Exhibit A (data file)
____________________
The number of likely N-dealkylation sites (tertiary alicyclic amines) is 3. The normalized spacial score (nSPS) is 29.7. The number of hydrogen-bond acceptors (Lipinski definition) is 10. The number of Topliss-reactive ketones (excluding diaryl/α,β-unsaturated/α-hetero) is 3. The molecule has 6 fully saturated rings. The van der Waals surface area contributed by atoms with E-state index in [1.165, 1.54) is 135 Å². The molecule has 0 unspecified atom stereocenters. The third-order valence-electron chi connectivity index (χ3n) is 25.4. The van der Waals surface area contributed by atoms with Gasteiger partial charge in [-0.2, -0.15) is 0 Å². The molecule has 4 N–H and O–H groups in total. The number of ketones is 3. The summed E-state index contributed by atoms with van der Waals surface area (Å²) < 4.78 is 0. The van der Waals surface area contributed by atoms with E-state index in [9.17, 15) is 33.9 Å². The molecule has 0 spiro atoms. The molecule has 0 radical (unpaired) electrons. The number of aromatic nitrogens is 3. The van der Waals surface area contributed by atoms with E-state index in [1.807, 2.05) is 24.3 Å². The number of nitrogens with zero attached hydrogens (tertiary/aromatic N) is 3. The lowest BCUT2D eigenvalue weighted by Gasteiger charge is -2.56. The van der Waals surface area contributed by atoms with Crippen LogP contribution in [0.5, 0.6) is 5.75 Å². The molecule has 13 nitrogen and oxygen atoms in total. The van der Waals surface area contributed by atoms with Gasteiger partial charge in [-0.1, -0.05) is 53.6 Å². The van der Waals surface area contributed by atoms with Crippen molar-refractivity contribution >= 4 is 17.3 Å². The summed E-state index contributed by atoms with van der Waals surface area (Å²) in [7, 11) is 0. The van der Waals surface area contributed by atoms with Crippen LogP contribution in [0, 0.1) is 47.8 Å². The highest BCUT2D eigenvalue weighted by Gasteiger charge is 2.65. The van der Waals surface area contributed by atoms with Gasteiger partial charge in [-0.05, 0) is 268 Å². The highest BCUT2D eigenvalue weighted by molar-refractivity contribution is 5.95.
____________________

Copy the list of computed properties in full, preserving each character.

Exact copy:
The number of likely N-dealkylation sites (tertiary alicyclic amines) is 3. The normalized spacial score (nSPS) is 29.7. The number of hydrogen-bond acceptors (Lipinski definition) is 10. The number of Topliss-reactive ketones (excluding diaryl/α,β-unsaturated/α-hetero) is 3. The molecule has 6 fully saturated rings. The van der Waals surface area contributed by atoms with E-state index in [1.165, 1.54) is 135 Å². The molecule has 0 unspecified atom stereocenters. The third-order valence-electron chi connectivity index (χ3n) is 25.4. The van der Waals surface area contributed by atoms with Gasteiger partial charge in [-0.2, -0.15) is 0 Å². The molecule has 4 N–H and O–H groups in total. The number of ketones is 3. The summed E-state index contributed by atoms with van der Waals surface area (Å²) < 4.78 is 0. The van der Waals surface area contributed by atoms with E-state index in [9.17, 15) is 33.9 Å². The molecule has 0 spiro atoms. The molecule has 0 radical (unpaired) electrons. The number of aromatic nitrogens is 3. The van der Waals surface area contributed by atoms with E-state index in [1.807, 2.05) is 24.3 Å². The number of nitrogens with zero attached hydrogens (tertiary/aromatic N) is 3. The lowest BCUT2D eigenvalue weighted by Gasteiger charge is -2.56. The van der Waals surface area contributed by atoms with Crippen LogP contribution in [0.5, 0.6) is 5.75 Å². The molecule has 13 nitrogen and oxygen atoms in total. The van der Waals surface area contributed by atoms with Gasteiger partial charge in [-0.1, -0.05) is 53.6 Å². The van der Waals surface area contributed by atoms with Crippen molar-refractivity contribution >= 4 is 17.3 Å². The summed E-state index contributed by atoms with van der Waals surface area (Å²) in [7, 11) is 0. The van der Waals surface area contributed by atoms with Crippen LogP contribution in [0, 0.1) is 47.8 Å². The highest BCUT2D eigenvalue weighted by Gasteiger charge is 2.65. The van der Waals surface area contributed by atoms with Gasteiger partial charge in [-0.05, 0) is 268 Å². The highest BCUT2D eigenvalue weighted by molar-refractivity contribution is 5.95.